THE ROMAN THEOLOGICAL FORUM
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LESSON 1: THE NEO-PATRISTIC APPROACH TO SACRED SCRIPTURE
by John F. McCarthy
l. Why promote the neo-Patristic approach?
Meditation upon things said in Sacred Scripture is important for every Christian. The Fathers of the Church have laid out a basic Christian approach to the study and meditation of the inspired word. This approach of the Fathers was followed by all Catholic exegetes, especially as regards the literal sense, but in recent centuries with lessening emphasis upon the spiritual senses except for certain texts relating to the dogmas of the Church. However, towards the end of the nineteenth century some Catholic exegetes (interpreters) began to follow what is now known as the historical-critical approach, developed by rationalist and liberal Protestant exegetes, and this new approach has now with some exceptions virtually supplanted the Patristic approach among Catholic biblical scholars. But many problems and logical contradictions have arisen from the results of historical-critical interpretation, even when used by Catholic exegetes. The neo-Patristic approach aims to address and solve these problems and contradictions and to reinstate the Patristic approach by the use of an updated framework based upon the largely implicit framework of the Fathers of the Church in the hope of enabling insights old and new and of making it easier to pray the Scriptures.
2. Sources for studying the neo-Patristic approach.
So far only a few scholars have taken up the neo-Patristic approach to the interpretation of Sacred Scripture. On 6 June 1998 I presented, at a convocation of the Roman Theological Forum in Rome, a general exposition in an address entitled "Neo-Patristic Exegesis: Its Approach and Method." This address has been reprinted in Living Tradition, nos. 75 and 76, and it should soon be available on audio-cassette from Keep the Faith, Inc. In this address I quote from an article of Joseph Cardinal Ratzinger in which he calls for a new approach to supplant the historical-critical approach now in vogue. I responded to this appeal of Cardinal Ratzinger with an article entitled "Neo-Patristic Exegesis to the Rescue" (Living Tradition, no. 41 - May 1992). The Patristic approach is recommended, if not mandated, in the Catechism of the Catholic Church (paragraphs 115-119). These paragraphs should be reread and discussed. They illustrate the need and the urgency of developing the neo-Patristic approach.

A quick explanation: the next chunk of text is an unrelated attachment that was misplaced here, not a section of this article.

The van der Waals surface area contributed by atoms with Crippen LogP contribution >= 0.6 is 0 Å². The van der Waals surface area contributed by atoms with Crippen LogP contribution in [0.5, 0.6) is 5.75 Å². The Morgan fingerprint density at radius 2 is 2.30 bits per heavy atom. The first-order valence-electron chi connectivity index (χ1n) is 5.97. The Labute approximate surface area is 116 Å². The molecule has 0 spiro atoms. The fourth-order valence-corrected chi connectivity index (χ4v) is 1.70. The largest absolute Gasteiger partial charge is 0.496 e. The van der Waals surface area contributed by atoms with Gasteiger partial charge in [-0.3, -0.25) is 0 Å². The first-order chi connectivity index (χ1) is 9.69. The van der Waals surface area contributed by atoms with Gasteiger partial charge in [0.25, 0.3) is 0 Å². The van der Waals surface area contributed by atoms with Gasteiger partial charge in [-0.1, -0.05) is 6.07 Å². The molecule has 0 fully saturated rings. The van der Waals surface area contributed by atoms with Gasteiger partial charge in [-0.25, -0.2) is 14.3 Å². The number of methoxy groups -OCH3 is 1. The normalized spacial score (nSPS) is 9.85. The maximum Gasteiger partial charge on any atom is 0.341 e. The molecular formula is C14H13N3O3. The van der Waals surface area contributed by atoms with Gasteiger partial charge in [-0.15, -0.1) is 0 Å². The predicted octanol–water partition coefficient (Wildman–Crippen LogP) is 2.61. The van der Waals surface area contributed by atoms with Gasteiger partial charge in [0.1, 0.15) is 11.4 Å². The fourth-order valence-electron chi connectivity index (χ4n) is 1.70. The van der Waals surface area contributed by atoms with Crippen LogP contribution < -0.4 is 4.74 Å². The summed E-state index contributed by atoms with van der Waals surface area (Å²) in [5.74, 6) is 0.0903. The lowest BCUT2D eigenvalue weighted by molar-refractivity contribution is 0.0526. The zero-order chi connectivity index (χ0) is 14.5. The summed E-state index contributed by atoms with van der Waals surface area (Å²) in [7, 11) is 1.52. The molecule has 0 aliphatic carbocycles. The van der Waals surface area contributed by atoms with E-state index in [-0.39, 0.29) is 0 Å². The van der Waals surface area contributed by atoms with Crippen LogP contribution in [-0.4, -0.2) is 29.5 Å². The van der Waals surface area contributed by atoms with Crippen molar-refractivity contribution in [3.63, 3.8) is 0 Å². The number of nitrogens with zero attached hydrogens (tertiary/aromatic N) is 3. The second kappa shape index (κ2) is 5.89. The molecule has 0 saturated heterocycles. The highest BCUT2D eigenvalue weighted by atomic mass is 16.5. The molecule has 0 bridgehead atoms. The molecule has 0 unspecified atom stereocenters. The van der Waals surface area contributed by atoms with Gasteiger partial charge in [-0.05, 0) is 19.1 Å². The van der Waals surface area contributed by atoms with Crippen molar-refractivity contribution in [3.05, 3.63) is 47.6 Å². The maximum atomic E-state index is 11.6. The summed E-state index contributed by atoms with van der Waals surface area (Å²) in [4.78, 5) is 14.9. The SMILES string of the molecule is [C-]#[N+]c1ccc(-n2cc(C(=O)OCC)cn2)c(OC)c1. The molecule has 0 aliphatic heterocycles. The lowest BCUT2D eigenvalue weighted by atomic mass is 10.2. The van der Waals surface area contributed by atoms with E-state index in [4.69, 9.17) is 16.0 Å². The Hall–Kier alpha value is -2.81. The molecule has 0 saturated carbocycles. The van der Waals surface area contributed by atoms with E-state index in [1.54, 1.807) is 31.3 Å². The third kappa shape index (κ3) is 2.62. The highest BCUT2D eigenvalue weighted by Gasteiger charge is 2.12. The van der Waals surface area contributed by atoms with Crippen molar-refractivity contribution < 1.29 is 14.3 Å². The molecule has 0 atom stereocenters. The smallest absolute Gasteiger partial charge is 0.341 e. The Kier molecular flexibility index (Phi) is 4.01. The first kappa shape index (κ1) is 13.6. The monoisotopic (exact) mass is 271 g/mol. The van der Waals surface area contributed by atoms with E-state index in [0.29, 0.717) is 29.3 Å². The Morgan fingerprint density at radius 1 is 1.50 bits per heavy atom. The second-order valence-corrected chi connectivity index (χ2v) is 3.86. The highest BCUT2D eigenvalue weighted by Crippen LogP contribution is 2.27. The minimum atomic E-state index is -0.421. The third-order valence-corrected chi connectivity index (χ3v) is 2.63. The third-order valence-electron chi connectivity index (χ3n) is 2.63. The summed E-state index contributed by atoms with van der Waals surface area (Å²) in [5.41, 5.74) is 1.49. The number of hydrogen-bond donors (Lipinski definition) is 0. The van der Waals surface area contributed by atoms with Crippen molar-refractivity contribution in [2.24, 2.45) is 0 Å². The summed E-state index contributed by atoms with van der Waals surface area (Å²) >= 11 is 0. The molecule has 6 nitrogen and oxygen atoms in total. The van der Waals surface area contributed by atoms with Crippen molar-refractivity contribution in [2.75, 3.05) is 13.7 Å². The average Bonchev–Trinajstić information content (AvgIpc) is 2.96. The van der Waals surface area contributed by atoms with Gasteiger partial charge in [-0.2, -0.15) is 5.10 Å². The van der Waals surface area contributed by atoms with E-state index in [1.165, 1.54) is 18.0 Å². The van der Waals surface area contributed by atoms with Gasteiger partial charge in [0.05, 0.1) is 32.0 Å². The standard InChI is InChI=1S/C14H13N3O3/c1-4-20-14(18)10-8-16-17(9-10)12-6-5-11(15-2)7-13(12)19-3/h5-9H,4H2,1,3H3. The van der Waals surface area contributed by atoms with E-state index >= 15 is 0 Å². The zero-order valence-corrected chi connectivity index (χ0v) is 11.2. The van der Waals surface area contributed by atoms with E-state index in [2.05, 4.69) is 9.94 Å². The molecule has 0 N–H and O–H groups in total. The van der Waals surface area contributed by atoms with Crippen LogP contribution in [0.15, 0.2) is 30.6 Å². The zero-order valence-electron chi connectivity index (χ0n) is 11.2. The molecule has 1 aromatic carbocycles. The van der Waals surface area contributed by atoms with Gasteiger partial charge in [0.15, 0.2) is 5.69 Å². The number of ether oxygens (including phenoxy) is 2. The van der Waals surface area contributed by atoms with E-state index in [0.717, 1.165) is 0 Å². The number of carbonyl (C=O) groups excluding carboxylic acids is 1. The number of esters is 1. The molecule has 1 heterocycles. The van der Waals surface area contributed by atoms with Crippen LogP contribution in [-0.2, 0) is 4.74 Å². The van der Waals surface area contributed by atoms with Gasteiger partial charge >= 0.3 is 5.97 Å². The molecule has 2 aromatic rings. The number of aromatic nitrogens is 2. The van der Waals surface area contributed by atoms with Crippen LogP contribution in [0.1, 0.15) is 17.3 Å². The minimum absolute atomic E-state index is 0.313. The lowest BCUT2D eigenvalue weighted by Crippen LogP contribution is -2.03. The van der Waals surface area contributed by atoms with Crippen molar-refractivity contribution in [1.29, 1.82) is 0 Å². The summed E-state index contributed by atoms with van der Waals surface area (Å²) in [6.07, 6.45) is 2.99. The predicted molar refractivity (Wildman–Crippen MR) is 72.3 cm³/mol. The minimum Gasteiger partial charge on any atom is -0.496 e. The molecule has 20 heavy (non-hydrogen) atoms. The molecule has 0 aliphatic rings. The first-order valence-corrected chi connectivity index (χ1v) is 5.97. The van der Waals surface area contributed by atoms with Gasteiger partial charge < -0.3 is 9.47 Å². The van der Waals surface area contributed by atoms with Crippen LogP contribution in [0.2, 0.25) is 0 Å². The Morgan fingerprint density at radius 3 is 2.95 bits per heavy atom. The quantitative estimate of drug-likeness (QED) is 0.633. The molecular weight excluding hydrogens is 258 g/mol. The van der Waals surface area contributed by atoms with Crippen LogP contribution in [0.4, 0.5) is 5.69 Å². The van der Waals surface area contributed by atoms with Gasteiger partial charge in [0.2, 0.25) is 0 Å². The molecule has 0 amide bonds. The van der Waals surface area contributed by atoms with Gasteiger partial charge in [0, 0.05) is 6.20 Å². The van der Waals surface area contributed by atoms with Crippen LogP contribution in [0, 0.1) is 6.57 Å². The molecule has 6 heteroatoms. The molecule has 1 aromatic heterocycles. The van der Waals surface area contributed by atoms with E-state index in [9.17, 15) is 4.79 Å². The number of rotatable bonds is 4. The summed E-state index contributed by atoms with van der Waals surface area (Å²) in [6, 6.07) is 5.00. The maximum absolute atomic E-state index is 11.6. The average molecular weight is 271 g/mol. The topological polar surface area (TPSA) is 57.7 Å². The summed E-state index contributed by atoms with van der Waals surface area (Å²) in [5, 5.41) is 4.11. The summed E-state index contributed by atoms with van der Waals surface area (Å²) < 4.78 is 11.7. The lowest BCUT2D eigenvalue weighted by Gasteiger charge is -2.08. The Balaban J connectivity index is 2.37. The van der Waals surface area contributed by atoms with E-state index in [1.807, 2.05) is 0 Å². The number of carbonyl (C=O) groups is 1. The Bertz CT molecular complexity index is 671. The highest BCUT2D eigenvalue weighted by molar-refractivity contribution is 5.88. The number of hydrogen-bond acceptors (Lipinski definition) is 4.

3. The neo-Patristic method.
The neo-Patristic method uses the framework of the four senses of Sacred Scripture, as developed initially by St. Augustine of Hippo and others and more fully by St. Thomas Aquinas, especially in his Summa Theologiae (part I, question 1, article 10) See Thomas Kuffel, "St. Thomas' Method of Biblical Exegesis," in Living Tradition, no. 38 (November 1991). The four senses involved are the literal sense, the allegorical sense, the tropological, or moral, sense, and the anagogical, or eschatological, sense (also known as the final sense). These four senses will be examined in the course of this study program. The neo-Patristic method, just as the Patristic method, always begins with the literal sense of a passage, which sense is basic to the three spiritual senses and can be understood to a degree without them, but, from a neo-Patristic viewpoint, it cannot be fully understood except in contrast with one or more of the spiritual senses which may be written with the same words into the same passage.